Construction and Analysis of a Hyperbola

Paper-folding construction

• As we did with the construction of the parabola and the ellipse, we're going to make a hyperbola using wax paper.
1.  On a piece of wax paper, draw a circle in the center of the paper.  You could use a compass or a circular object such as a lid of some kind.

2.  Next, mark a point outside the circle.  It really doesn't matter where this point is, but it might be easier if it's closer to the circle.  This point is the focus.

3.  Now, fold the paper so that the circle coincides (lies directly on top of) the focus.  Make a sharp crease of the fold.

4.  Do this numerous times.  Start at one point on the circle and work your way around the circle.

5.  What do you notice happening?  Is anything appearing on your paper.

• Let's try to repeat this process using Geometer's Sketchpad.
1.  Start Geometer's Sketchpad.  Then, under Display, select Preferences and mark Autoshow labels for points only. Check to make sure that precision for distances is hundredths.

2.  Near the center of the screen, construct a circle with a diameter of about 2-3 inches.

3.  Create a point (focus) outside the circle.

4.  Select the circle and construct a Point on Object.  (This point is movable along the circumference of the circle.  The other point that you see on the circle defines the circle, and if you try to move it, the entire circle will move.)

5.  When we created the parabola and ellipse, the next step was to create a perpendicular bisector of the segment connecting the focus and the sliding point.  Do the same for the construction of a hyperbola.  You can change to color of this line to aid in visualization.  This line is the fold line from the wax paper construction of an ellipse.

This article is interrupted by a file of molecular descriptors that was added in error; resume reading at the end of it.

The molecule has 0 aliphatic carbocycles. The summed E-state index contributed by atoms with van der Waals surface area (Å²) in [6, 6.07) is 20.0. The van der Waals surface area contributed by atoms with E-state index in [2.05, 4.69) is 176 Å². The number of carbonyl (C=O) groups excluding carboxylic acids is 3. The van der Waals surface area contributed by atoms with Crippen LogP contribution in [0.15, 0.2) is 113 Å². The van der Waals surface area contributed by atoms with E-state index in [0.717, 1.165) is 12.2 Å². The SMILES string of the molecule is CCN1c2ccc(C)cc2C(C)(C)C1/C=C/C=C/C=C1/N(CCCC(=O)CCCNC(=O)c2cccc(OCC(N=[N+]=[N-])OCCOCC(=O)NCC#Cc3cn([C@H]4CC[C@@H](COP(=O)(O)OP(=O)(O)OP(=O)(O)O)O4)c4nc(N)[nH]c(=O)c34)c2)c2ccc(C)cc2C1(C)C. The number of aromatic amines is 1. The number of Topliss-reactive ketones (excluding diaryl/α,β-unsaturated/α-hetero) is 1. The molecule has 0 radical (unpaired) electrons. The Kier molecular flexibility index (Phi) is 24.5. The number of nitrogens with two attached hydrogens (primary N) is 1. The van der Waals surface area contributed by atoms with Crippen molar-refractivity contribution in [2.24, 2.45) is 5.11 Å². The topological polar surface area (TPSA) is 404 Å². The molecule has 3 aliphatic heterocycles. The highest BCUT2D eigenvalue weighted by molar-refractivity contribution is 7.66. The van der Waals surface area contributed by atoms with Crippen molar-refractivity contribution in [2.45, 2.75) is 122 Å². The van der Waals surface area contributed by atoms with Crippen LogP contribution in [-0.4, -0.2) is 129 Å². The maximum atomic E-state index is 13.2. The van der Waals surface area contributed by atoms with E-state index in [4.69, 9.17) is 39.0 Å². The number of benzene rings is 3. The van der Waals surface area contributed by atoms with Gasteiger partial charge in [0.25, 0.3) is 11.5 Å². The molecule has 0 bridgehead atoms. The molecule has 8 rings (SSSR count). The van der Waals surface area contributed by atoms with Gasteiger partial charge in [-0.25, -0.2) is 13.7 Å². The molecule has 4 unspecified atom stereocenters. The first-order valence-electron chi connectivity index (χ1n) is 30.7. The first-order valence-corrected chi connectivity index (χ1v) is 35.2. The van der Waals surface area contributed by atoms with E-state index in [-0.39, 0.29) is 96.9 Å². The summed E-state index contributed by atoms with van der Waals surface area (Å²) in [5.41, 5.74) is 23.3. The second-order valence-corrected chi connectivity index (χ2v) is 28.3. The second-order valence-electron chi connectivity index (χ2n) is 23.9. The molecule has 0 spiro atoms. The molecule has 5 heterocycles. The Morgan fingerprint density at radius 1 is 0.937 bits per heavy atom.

6.  Now, we want to simulate the process of folding.  Select the perpendicular bisector and under Display, choose the option Trace line.

7.  Next, select the sliding point and the circle.  Under Edit, choose Action Button and the type Animation.

8.  Once the animation button is created, double-click it and watch.

It looks like there is a hyperbola on the screen now, but how do we know that what we have constructed is really a hyperbola?

Let's try to prove that what we have constructed is a hyperbola:

Under Edit, select Undo to remove all of the trace lines from the animation.

What is the definition of a hyperbola?

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Let's go about this proof in a manner similar to what we did for the parabola and for the ellipse.  How do we determine the distance from a point to a circle?

(Hint: it's perpendicular distance)

9.  Construct a line that is perpendicular to the circle by constructing a line through the sliding point on the circle and the point that defines the center of the circle.  This line is perpendicular to the circle at this specific point.

10.  Notice that this line crosses the fold line.  Select both lines and construct the point of intersection.

11.  Next, construct the segment connecting the new point to the focus.

• To prove that point F in the diagram would actually "carve" out a hyperbola, we need to show that the difference of the measurements of FC and FA = a constant (i.e. |FC-FA| = a constant).
12.  Select points F and C and under Measure, select Distance.  Repeat for the segment FA, by selecting the points F and A.

13.  The measurements should be in the upper lefthand corner at this point.  Select both measurements and under Measure, select Calculate.  Under Functions, select abs[ to get the absolute value of the difference.  Then, under Values, you can select the distance of FC and FA.  Subtract one value from the other, select ), and click OK.  The difference of the two distances should now be displayed in the upper lefthand corner.

14.  Select the fold line and turn off the trace function under Display.  Select the point that defines the hyperbola (point F above) and under Display, choose Trace Point.

Select the segment CD, midpoint E, the perpendicular line, and the fold line and under Display, choose Hide objects.

Perform the animation.  What do you notice?  As the animation runs, keep watching the distance measures from #13.  What is significant about this calculation?  Does this help you prove that what you constructed is truly a hyperbola?